Mayors of Newcastle have included the names Francis Forster 1769, 1779; Joseph Forster 1801, 1808 and 1818; George Forster 1811, 1820 and 1825 and John James Forster in 1908.
Northumberland Members of Parliament have included William Forster, elected in 1689; Ferdinando Forster in 1701; Thomas Forster in 1705 and Thomas Forster junior in 1708.
There were 9,853 people called Forster in the 1881 Great Britain census with 2,639 residing in Durham; 1,957 in Northumberland; 810 in Lancashire; 588 in Yorkshire and 497 in Cumberland. There were more Forsters in Northumberland and Durham than in the entire Midlands, South East, East Anglia and Wales combined. Only 139 Forsters could be found in Scotland in 1881.
Forster was the 24th most numerous surname in Northumberland in the 1881 census and the 38th most numerous in County Durham but did not feature in the top fifty surnames for Cumberland, Westmorland, Yorkshire or Lancashire.
The Foster surname
The similar and much more numerous surname Foster consisted of 40,254 individuals in the 1881 Great Britain census with the northern counties of England plus Scotland being most significant for the surname with the rest focused primarily in the south eastern counties. Yorkshire was home to 7,848 Fosters; Lancashire 5,065; Durham 2,123; Northumberland 850; Cumberland 558 and Westmorland 77. There were 1,408 Fosters in Scotland.
Unlike Forster, Foster did not feature in the top fifty names in Northumberland in 1881 but it was the 47th most common in County Durham (where Forster ranked higher at 38th). In Yorkshire Foster was the 36th most numerous name in the county but it did not make it into the fifty most numerous names for Cumberland, Westmorland or Lancashire.
Primarily a Yorkshire surname
Listed as a Guppy farmers’ surname peculiar to the North or East Riding of Yorkshire. Very much a Yorkshire surname in the 1881 census where 340 of Great Britain’s 517 Foxtons resided. Also a notable name in Durham where there were 64 individuals called Foxton. Lancashire was home to 23; Northumberland had only one individual called Foxton with the remaining 89 individuals were scattered across the rest of England. There are places called Foxton near Sedgefield in Durham; near Osmotherley in North Yorkshire and near Alnmouth in Northumberland.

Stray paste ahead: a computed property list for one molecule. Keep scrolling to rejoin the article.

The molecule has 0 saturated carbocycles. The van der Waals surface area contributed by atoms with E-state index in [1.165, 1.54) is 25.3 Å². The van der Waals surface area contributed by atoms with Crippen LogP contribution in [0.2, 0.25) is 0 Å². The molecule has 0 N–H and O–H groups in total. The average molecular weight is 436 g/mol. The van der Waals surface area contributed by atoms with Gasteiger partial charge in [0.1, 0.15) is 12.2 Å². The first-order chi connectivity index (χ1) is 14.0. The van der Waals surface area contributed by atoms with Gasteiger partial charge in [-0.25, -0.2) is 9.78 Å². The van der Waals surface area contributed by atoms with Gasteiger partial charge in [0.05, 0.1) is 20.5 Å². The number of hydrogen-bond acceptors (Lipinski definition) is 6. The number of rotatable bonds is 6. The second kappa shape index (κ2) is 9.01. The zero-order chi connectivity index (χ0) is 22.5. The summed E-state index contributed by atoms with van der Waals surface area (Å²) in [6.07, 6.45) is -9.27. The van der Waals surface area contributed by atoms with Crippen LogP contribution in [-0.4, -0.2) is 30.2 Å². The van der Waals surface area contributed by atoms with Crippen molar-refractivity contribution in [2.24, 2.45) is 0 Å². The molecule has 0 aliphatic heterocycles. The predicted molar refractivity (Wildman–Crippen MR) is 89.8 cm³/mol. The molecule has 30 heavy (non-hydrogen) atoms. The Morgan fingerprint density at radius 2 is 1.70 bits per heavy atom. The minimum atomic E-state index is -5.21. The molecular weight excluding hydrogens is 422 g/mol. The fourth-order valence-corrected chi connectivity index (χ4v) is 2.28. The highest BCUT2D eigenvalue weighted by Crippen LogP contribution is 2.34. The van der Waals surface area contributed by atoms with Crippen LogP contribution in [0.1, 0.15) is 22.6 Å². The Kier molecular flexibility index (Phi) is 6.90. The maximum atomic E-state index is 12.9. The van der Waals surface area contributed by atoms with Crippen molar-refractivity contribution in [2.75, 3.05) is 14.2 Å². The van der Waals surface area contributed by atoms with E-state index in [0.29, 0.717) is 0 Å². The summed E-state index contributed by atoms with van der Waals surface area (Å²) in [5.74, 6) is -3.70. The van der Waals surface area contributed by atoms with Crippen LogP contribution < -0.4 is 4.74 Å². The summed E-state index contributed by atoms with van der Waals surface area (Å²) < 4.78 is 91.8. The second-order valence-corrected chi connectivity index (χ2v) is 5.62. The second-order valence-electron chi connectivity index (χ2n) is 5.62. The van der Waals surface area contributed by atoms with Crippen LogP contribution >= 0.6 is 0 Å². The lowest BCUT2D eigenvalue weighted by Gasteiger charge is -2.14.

Possible partly Durham surname
Curiously, this was considered by Henry Guppy to be a surname confined to the southern half of England with the exception of the County of Durham. There were 14,368 people called French in the 1881 census with around half of these focused upon London and the South East. In Scotland there were 886 people of this name.
In the northern counties the numbers were 645 in Lancashire; 544 in Yorkshire; 528 in Durham; 143 in Northumberland; 72 in Cumberland and 10 in Westmorland. When the actual populations of the northern counties are taken into account (see below) it is proportionally most significant in Durham but it would be hard to describe this as a true North East surname and ultimately of course it refers to someone who originated from France.
North East Surnames beginning with:
Note on the populations of English counties in 1881
When comparing figures for individual numbers of a surname in 1881 it is important to be aware of the actual population of each of the Northern English counties. As you can see from the figures below, 500 individuals with a particular surname in Westmorland would be proportionally much more significant than 500 people of the same surname residing in Lancashire. You might well describe such a surname as a ‘Westmorland name’ but the numbers would not be significant enough to describe it as a ‘Lancashire surname’, at least not as defined by the 1881 distribution. The 1881 northern county populations were as follows:
- Northumberland: Population 434,658. The county included Newcastle upon Tyne, Wallsend, North Shields, Tynemouth and Whitley Bay and a mining district in the south east of the county including the port of Blyth. As well as indigenous Northumbrian surnames, ‘Border names’ are often abundant in this county, occasionally taking on a form that is distinct from similar Scottish surnames.
- Durham: Population 869,130. The county included Sunderland, Gateshead, South Shields, Jarrow, Darlington, Stockton-on-Tees and Hartlepool. Numerous small mining towns and villages lie across the county between these major centres of population and like the industrial centres were often the home to surnames that originated in Northumberland and North Yorkshire as well as home-grown in County Durham.